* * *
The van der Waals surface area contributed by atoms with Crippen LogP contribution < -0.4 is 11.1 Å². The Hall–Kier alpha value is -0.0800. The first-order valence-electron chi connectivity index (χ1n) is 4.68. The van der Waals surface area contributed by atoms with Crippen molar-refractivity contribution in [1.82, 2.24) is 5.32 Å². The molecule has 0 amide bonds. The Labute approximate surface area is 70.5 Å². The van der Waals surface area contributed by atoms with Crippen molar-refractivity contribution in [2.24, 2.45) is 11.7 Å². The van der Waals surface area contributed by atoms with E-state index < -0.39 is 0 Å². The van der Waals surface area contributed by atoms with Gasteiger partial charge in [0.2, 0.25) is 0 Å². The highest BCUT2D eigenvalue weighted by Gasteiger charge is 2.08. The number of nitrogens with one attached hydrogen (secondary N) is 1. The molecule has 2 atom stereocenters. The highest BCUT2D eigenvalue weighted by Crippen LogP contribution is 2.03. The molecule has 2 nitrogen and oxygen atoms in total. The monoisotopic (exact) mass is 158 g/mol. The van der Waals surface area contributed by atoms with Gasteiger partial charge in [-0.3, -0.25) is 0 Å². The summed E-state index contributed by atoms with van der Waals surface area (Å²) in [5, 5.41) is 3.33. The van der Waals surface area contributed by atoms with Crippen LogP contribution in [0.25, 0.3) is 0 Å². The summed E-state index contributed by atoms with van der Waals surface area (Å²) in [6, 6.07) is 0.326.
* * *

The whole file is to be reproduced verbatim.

The van der Waals surface area contributed by atoms with Crippen LogP contribution < -0.4 is 11.1 Å². The Hall–Kier alpha value is -0.0800. The first-order valence-electron chi connectivity index (χ1n) is 4.68. The van der Waals surface area contributed by atoms with Crippen molar-refractivity contribution in [1.82, 2.24) is 5.32 Å². The molecule has 0 amide bonds. The Labute approximate surface area is 70.5 Å². The van der Waals surface area contributed by atoms with Crippen molar-refractivity contribution in [2.24, 2.45) is 11.7 Å². The van der Waals surface area contributed by atoms with E-state index < -0.39 is 0 Å². The van der Waals surface area contributed by atoms with Gasteiger partial charge in [0.2, 0.25) is 0 Å². The highest BCUT2D eigenvalue weighted by Gasteiger charge is 2.08. The number of nitrogens with one attached hydrogen (secondary N) is 1. The molecule has 2 atom stereocenters. The highest BCUT2D eigenvalue weighted by Crippen LogP contribution is 2.03. The molecule has 2 nitrogen and oxygen atoms in total. The monoisotopic (exact) mass is 158 g/mol. The van der Waals surface area contributed by atoms with Gasteiger partial charge in [-0.3, -0.25) is 0 Å². The summed E-state index contributed by atoms with van der Waals surface area (Å²) in [5, 5.41) is 3.33. The van der Waals surface area contributed by atoms with Crippen LogP contribution in [0.25, 0.3) is 0 Å². The summed E-state index contributed by atoms with van der Waals surface area (Å²) in [6, 6.07) is 0.326.